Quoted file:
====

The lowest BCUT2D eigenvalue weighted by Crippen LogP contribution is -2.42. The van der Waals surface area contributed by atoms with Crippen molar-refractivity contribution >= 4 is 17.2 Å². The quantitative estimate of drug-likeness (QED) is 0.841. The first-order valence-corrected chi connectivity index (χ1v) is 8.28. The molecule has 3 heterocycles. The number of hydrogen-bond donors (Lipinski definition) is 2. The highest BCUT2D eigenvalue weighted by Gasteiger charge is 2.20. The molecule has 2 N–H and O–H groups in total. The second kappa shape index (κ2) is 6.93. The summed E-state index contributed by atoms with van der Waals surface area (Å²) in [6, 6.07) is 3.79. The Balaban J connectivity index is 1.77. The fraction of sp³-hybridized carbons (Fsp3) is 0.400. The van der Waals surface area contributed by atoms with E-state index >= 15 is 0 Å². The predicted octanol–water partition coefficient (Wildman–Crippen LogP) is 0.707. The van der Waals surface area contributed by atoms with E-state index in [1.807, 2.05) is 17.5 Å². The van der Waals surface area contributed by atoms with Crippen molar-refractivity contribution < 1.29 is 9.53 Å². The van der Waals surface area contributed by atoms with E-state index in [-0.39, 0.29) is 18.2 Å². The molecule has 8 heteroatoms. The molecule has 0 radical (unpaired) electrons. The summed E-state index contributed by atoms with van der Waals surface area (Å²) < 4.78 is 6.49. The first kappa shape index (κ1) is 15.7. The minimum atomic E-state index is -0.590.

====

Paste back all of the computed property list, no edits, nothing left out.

The lowest BCUT2D eigenvalue weighted by Crippen LogP contribution is -2.42. The van der Waals surface area contributed by atoms with Crippen molar-refractivity contribution >= 4 is 17.2 Å². The quantitative estimate of drug-likeness (QED) is 0.841. The first-order valence-corrected chi connectivity index (χ1v) is 8.28. The molecule has 3 heterocycles. The number of hydrogen-bond donors (Lipinski definition) is 2. The highest BCUT2D eigenvalue weighted by Gasteiger charge is 2.20. The molecule has 2 N–H and O–H groups in total. The second kappa shape index (κ2) is 6.93. The summed E-state index contributed by atoms with van der Waals surface area (Å²) in [6, 6.07) is 3.79. The Balaban J connectivity index is 1.77. The fraction of sp³-hybridized carbons (Fsp3) is 0.400. The van der Waals surface area contributed by atoms with E-state index >= 15 is 0 Å². The predicted octanol–water partition coefficient (Wildman–Crippen LogP) is 0.707. The van der Waals surface area contributed by atoms with E-state index in [1.807, 2.05) is 17.5 Å². The van der Waals surface area contributed by atoms with Crippen molar-refractivity contribution < 1.29 is 9.53 Å². The van der Waals surface area contributed by atoms with E-state index in [-0.39, 0.29) is 18.2 Å². The molecule has 8 heteroatoms. The molecule has 0 radical (unpaired) electrons. The summed E-state index contributed by atoms with van der Waals surface area (Å²) < 4.78 is 6.49. The first kappa shape index (κ1) is 15.7. The minimum atomic E-state index is -0.590.